Wednesday, October 31, 2007
Tuesday, October 30, 2007
Monday, October 29, 2007
Sunday, October 28, 2007
Saturday, October 27, 2007
Friday, October 26, 2007
Although still credited to Siegel and Shuster, the art here is clearly by Wayne Boring who's actually credited on some of the daily strips. Writing MIGHT be Jerry.
Wednesday, October 24, 2007
Okay, it worked for Robin but newsflash, guys--ROBIN WAS TWELVE!! Grow up! To paraphrase the film MYSTERY MEN, put some pants on if you wish to continue fighting crime! Jeez!
Tuesday, October 23, 2007
Here’s an atypical scene from a most unusual 1950 CAPTAIN MARVEL adventure. Seems Cap convinces station WHIZ to co-sponser a Mid-Century Fair but that evil ol’ Dr. Thaddeus Bodog Sivana makes a supreme effort to stop the massive event. He, of course, fails and in the end we see this unusual gathering of "the greatest living Americans of today from all walks of life." And what a bunch they are, too!
Harry S Truman-then President of the US (even on Earth-Fawcett)
Ernest Hemingway-overrated author
Grandma Moses-primitive artist
Joe Louis-legendary African-American prize fighter (a long way from Billy’s valet "Steamboat!")
Herbert Hoover-former US President
David Sarnoff-founder of NBC
Arturo Toscaninni- conductor
William Green-labor leader who led the AFL
Walter Winchell-gossip columnist (Hmm. Famous but what’s so great about him?)
Irving Berlin-one of the great songwriters of the century
William Boyd-Hoppy!!! Gives you an idea just exactly how big Hopalong Cassidy was at that time!
Bing Crosby-notoriously bad race horse trainer
Louis B Mayer-With what we know now about how he ran MGM he might have been arrested!
Jackie Robinson-the baseball player who symbolically eliminated the color line.
Clark Gable-on the downside of his career by this point but at one time the "King" of Hollywood
Chas E Wilson-businessman and soon to be Secretary of Defense
Marian Anderson-legendary opera singer
Henry Ford II-son of Henry Ford I, his legacy eventually led to the piece of junk I call a car.
Bernard Baruch-financier and advisor to Presidents
Frank Lloyd Wright-Architect made famous in a song by Paul Simon (amongst other things)
Albert Einstein-Famous physicist and reputed idol of Marilyn Monroe
Gen Eisenhower-the future president who won the war and doesn’t even merit his first name?
Eleanor Roosevelt-beloved former First Lady and unofficial (?) world ambassador
John L Lewis-labor leader who co-founded the CIO (Note he was NOT seated near AFL’s Green)
Robert Taft- US Senator from Ohio and multiple year loser for the Republican Presidential nomination
Oh, and with no reason whatsoever to believe so, I think the shadow guy over the letters n-i-t in the word "united" in the second panel is comedian/humanitarian Eddie Cantor and the two gentlemen together to his right are Stan and Ollie!
Great Americans all! Hope the next half century went well on Earth-Fawcett. Hmmm…wonder if they got the flying cars and jetpacks we were expecting.
Monday, October 22, 2007
Sunday, October 21, 2007
Friday, October 19, 2007
You know you’ve been blogging for awhile when you can’t recall whether or not you’ve already blogged about something and you’re too lazy to check. This book, GREAT HORROR MOVIES (1974) is another one of those Scholastic Book Club titles that were sold in schools. It’s author, Favius Friedman, was a bestselling writer of these, compiling volumes on mythology, history, music, movies and more. This particular one is actually quite a good overview of the horror genre to that point, just as it was about to change forever with films like THE EXORCIST, THE LAST HOUSE ON THE LEFT and THE TEXAS CHAINSAW MASSACRE. The new horror films from that point brought both a heightened sense of reality and a heightened level of violence—not always in the same picture. Old style horror films became more and more the objects of ridicule and parody. This book, however, celebrates them and rightly so. Not just the classics, either. From THE CABINET OF DR. CALIGARI through the Universal monster movies and the fifties sci-fi thrillers, Friedman looks almost dispassionately at his subject. His coverage of 1960’s THE LOST WORLD (unlikely to be "great" in most people’s books) mentions that real lizards were used as the dinosaurs because stop-motion animation would have made the film too expensive to shoot. Hmmm…okay, first of all everybody laughs at those ludicrous lizards rear-projected! We did as kids! They simply are NOT dinosaurs! Second of all, did anyone CALL Ray Harryhausen for gosh sakes? I mean, this was a remake of his mentor Willis O’Brien’s original silent version. You can’t tell me he wouldn’t have found some way to make it work, y’know?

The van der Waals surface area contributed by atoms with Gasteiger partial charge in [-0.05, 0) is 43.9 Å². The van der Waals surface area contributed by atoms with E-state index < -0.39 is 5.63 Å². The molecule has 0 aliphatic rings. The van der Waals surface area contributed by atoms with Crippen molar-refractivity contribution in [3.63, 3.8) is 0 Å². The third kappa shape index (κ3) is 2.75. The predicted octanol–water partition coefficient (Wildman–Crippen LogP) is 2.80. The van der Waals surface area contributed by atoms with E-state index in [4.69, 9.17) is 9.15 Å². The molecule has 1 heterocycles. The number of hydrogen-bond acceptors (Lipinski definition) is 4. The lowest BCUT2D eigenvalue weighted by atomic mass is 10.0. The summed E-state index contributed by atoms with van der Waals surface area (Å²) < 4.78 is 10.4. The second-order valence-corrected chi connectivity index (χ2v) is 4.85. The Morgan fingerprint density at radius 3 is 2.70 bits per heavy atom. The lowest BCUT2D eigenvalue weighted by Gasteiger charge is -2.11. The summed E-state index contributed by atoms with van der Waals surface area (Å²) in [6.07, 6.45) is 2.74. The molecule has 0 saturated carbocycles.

Bottom line—if you see this or any other books by the author at a used bookstore or a garage sale, don’t expect much but get ‘em anyway. They’re just good, basic books to have in any library.
Thursday, October 18, 2007
Not long after Bruce Lee’s death, ENTER THE DRAGON’S Producer Fred Weintraub reunited with director Robert Clouse and composer Lalo Schifrin (as well as co-star Jim Kelly) to bring the world 1974's GOLDEN NEEDLES starring…wait for it…Joe Don Baker?! When I say "bring the world" let me add that MY little part of the world never got it at all until it finally turned up on television a few years later which is when this ad appeared.
While everything coalesced so perfectly in their previous effort, here it all seems rushed and uninteresting. The outlandish plot deals with a missing statue acupunctured by long needles in such a way that, if done to a male, acts as a kind of Super Viagra (or as the ad says, "bestows extraordinary powers."). If done the least bit wrong however, it acts more like fast-acting cyanide. Joe Don as a big, stumbling American in Hong Kong, is hired to find the statue and an uneasy mix of martial arts, THE MALTESE FALCON and John Wayne-style heroics ensues.
The bizarre cast included one of my least favorite actresses, Elizabeth Ashley, along with old veterans Burgess Meredith (just pre-ROCKY) and Ann Sothern (still a few years away from THE WHALES OF AUGUST).